, Volume 169, Issue 1, pp 245–256 | Cite as

To bloom or not to bloom: contrasting responses of cyanobacteria to recent heat waves explained by critical thresholds of abiotic drivers

  • Veronika HuberEmail author
  • Carola Wagner
  • Dieter Gerten
  • Rita Adrian
Global change ecology - Original research paper


Past heat waves are considered harbingers of future climate change. In this study, we have evaluated the effects of two recent Central European summer heat waves (2003 and 2006) on cyanobacterial blooms in a eutrophic, shallow lake. While a bloom of cyanobacteria developed in 2006, consistent with our expectations, cyanobacterial biomass surprisingly remained at a record-low during the entire summer of 2003. Critical thresholds of abiotic drivers extracted from the long-term (1993–2007) data set of the studied lake using classification tree analysis (CTA) proved suitable to explain these observations. We found that cyanobacterial blooms were especially favoured in 2006 because thermal stratification was critically intense (Schmidt stability >44 g cm cm−2) and long-lasting (>3 weeks). Our results also suggest that some cyanobacterial species (Anabaena sp.) benefitted directly from the stable water column, whereas other species (Planktothrix sp.) took advantage of stratification-induced internal nutrient loading. In 2003, conditions were less favourable for cyanobacteria due to a spell of lower temperatures and stronger winds in mid-summer; as a result, the identified thresholds of thermal stratification were hardly ever reached. Overall, our study shows that extracting critical thresholds of environmental drivers from long-term records is a promising avenue for predicting ecosystem responses to future climate warming. Specifically, our results emphasize that not average temperature increase but changes in short-term meteorological variability will determine whether cyanobacteria will bloom more often in a warmer world.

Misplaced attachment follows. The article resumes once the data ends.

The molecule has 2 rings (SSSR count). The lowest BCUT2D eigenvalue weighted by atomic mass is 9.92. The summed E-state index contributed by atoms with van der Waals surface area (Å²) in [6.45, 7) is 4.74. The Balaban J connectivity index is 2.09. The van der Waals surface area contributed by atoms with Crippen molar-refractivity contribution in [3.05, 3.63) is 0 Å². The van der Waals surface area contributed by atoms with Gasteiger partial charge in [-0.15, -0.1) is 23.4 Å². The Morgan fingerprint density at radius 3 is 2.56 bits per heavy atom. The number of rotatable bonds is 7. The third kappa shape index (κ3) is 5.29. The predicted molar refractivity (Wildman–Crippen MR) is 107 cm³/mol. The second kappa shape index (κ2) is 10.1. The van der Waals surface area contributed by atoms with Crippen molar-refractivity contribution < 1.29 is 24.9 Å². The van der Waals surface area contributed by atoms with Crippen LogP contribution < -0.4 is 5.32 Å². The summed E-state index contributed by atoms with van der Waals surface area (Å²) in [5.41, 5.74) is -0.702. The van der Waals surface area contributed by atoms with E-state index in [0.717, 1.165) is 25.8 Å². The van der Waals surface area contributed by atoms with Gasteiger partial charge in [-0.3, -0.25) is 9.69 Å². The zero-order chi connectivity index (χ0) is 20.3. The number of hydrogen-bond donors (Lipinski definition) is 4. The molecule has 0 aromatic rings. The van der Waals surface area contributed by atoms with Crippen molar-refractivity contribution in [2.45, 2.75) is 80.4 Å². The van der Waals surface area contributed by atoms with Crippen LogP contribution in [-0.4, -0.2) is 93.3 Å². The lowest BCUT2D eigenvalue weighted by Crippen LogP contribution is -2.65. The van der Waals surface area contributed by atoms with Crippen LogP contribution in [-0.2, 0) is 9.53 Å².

Climate change Cyanobacteria Heat wave Polymictic lake Thermal stratification 



We thank all IGB scientists and technicians who have been involved in the collection and compilation of the long-term data set of Müggelsee. We are especially grateful to Thomas Hintze and Helgard Täuscher who helped during the preparation of the raw data. The German Research Foundation (DFG) supported Veronika Huber and Carola Wagner within the priority program AQUASHIFT (AD91/12-1; SPP 1162), and Rita Adrian and Dieter Gerten within the LakeRisk Project (AD91/13-1).

Supplementary material

442_2011_2186_MOESM1_ESM.doc (687 kb)
Supplementary material 1 (DOC 687 kb)


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Copyright information

© Springer-Verlag 2011

Authors and Affiliations

  • Veronika Huber
    • 1
    • 4
    Email author
  • Carola Wagner
    • 2
  • Dieter Gerten
    • 3
  • Rita Adrian
    • 1
  1. 1.Leibniz-Institute of Freshwater Ecology and Inland FisheriesBerlinGermany
  2. 2.Leibniz-Institute for Baltic Sea Research WarnemündeRostockGermany
  3. 3.Potsdam Institute for Climate Impact ResearchPotsdamGermany
  4. 4.Potsdam Institute for Climate Impact ResearchPotsdamGermany

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